Rainy days and Sundays always get me down when I can not garden!

Monday, January 2, 2017


What's all the buzz about gardens for pollinators? For starters, 85% of all flowering plants rely on pollinators! Without them you would not have many of the fruits and vegetables that you enjoy eating. Examples of common foods dependent upon or benefit from pollinators are apples, blueberries, raspberries, strawberries, cucumbers, pumpkins, almonds, melons, squash, peppers, tomatoes, spices, cocoa, coffee and figs just to name a few! As the saying goes, “1 in 3 bites” of our food relies on pollinators. So the next time you are at the supermarket look around at the produce section. Now look again but imagine 33% of the shelves are bare. Without pollinators, that could be a reality.

If your vegetable garden is not doing well or your fruit trees are failing to produce, chances are that you are not attracting enough pollinators into your yard. Our pollinators travel about without regard to property lines or fences. Creating a pollinator friendly garden is simple no matter how big or small. By planting a garden focused on welcoming these insects, you can increase the number of pollinators in your area. Select plants that provide adequate food sources for bees, butterflies, moths, beetles, hummingbirds and other pollinators. You will need both pollen and nectar producing plants with bright colors and a variety of shapes and sizes to attract many different pollinators. Stick with plants specific or native to your area (avoiding non-native and exotics) which better support pollinators. Have a combination of spring, summer and fall blooming flowers and whenever possible, plant in groups of 3 or more to better “grab” the pollinators attention. When planting annuals go with old fashion heirlooms (avoiding hybrids) and intersperse them among the vegetable plants in your garden. You can also designate a section of your yard strictly for a pollination garden and reduce grassy areas by planting more pollinator friendly trees, shrubs and plants. No matter if you are planting in flower pots, window boxes or garden beds you can make a positive impact one plant at a time. One yard is great, but a string of yards is even better!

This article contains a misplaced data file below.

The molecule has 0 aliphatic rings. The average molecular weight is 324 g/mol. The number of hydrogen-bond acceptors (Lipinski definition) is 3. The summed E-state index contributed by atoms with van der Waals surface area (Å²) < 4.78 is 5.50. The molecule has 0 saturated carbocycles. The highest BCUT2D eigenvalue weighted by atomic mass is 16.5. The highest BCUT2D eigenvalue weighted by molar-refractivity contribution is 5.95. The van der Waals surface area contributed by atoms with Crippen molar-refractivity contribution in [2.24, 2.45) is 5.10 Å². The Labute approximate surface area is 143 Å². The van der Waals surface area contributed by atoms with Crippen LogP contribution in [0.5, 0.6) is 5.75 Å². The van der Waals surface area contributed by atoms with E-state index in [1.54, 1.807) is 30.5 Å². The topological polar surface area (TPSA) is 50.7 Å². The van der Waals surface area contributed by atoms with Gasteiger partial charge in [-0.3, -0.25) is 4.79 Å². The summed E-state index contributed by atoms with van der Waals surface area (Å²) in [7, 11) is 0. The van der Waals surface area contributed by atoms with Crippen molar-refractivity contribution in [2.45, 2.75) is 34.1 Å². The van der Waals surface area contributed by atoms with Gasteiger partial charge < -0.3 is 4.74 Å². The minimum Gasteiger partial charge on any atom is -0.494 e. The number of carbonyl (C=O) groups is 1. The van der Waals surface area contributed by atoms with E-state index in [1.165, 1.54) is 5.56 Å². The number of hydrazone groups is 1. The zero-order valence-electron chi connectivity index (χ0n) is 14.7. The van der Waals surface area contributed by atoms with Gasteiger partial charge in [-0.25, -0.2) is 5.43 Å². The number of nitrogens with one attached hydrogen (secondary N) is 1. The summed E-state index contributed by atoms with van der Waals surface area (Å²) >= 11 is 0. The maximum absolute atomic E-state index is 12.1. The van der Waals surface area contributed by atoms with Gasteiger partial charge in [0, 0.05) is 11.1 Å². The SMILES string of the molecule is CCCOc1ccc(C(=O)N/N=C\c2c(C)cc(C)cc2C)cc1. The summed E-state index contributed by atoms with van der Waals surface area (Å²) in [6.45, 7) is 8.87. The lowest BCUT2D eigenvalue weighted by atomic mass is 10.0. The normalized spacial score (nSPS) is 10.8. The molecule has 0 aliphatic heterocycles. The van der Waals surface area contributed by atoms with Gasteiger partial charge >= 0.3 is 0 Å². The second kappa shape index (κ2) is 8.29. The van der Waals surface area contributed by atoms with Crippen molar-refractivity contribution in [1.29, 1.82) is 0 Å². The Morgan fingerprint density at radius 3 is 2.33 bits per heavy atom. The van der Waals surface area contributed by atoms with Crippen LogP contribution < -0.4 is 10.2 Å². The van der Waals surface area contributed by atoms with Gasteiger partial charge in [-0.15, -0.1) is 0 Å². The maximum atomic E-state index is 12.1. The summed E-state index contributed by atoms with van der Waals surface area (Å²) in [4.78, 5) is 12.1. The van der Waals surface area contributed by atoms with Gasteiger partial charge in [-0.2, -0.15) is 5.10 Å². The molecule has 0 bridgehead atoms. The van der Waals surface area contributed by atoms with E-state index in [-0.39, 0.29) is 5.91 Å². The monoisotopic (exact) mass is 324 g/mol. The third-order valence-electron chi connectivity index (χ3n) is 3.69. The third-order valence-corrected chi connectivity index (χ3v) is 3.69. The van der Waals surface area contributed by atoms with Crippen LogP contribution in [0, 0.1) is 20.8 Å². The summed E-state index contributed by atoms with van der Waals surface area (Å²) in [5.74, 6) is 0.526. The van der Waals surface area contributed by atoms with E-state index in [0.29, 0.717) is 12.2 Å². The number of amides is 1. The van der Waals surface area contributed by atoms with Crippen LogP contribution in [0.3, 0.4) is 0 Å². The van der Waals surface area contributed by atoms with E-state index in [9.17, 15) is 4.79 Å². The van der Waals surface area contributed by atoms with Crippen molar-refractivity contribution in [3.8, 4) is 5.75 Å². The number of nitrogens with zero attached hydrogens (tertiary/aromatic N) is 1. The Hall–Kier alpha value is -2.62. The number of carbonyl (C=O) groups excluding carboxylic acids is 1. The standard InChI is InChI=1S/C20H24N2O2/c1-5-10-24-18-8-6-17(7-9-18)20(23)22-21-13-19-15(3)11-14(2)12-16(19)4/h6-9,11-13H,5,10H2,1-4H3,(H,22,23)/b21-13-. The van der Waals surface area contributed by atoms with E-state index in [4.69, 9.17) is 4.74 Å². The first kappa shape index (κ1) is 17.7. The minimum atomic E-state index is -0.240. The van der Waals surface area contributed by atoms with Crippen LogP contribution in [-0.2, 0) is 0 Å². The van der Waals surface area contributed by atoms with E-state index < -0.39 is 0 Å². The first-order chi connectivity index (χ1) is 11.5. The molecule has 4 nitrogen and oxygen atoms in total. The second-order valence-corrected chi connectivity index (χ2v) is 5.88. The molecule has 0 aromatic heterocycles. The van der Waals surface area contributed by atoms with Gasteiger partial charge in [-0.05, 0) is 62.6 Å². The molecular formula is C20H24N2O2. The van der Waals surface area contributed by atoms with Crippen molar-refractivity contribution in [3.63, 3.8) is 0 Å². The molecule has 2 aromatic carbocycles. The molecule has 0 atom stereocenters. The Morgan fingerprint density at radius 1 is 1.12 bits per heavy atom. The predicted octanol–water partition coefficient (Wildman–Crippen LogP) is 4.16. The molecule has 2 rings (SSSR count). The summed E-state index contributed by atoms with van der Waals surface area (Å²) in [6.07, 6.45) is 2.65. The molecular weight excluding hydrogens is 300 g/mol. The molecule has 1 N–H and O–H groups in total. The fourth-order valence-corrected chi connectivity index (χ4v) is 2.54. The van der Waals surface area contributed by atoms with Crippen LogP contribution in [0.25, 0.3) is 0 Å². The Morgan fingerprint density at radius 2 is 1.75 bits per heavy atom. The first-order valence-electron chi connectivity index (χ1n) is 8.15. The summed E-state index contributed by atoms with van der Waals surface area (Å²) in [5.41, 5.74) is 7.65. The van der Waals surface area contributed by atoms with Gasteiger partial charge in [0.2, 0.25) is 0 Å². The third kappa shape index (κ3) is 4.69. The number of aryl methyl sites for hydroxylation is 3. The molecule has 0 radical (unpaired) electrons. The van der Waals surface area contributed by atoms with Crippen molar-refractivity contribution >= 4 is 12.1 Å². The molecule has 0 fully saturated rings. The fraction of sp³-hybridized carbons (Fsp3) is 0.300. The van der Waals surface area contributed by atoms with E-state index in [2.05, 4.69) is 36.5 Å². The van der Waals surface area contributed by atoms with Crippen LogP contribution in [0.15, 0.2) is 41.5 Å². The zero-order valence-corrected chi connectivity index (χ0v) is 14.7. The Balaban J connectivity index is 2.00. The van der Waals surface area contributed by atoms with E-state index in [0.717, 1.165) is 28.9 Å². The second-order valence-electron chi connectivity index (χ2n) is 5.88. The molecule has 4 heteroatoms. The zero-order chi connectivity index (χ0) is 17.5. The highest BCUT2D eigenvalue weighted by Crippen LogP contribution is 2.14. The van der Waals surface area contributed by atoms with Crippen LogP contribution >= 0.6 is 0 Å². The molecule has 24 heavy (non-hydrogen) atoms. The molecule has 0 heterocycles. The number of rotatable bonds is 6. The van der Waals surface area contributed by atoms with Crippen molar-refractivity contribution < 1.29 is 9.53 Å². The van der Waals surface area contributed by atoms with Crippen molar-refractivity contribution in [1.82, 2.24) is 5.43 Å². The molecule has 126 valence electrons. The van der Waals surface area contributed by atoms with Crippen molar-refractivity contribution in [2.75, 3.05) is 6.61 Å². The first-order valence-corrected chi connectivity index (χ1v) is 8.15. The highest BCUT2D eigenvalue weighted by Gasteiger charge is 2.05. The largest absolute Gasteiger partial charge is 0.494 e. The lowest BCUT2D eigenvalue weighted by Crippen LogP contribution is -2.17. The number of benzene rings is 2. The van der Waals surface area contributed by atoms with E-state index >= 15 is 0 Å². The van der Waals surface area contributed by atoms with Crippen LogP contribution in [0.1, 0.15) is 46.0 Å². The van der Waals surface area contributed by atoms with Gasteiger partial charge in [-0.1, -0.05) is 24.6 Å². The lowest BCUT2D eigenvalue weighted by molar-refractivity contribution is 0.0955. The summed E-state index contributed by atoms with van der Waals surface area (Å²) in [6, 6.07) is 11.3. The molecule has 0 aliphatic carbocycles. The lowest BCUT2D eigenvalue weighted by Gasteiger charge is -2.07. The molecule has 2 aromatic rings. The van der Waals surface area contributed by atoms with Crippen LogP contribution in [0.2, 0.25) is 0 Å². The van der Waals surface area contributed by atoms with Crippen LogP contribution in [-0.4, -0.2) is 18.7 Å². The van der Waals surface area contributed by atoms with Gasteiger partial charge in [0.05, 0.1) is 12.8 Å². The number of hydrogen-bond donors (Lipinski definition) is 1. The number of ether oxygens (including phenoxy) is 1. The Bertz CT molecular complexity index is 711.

In 2007 the U.S. Senate unanimously designated one week each June as National Pollinator Week. Several years later( 2011) Penn State Master Gardeners began certifying Pollinator Friendly Gardens. Pollinators need our help. Their numbers are in decline due to habitat loss, disease and contact with pesticides. Penn State Extension Master Gardeners are taking action to protect pollinators by planting pollinator friendly gardens and providing education for the gardening public. Won't you make an effort by gardening with a purpose, selecting plants that provide food, shelter and nesting sites and limiting the use of pesticide? Pollinators will, in turn, provide the pollination needed to protect our plant diversity and food sources. Certifying your property as “Pollinator Friendly” will help support a healthy ecosystem for our community and the future. Plus, you'll have the satisfaction of knowing you are making a difference!

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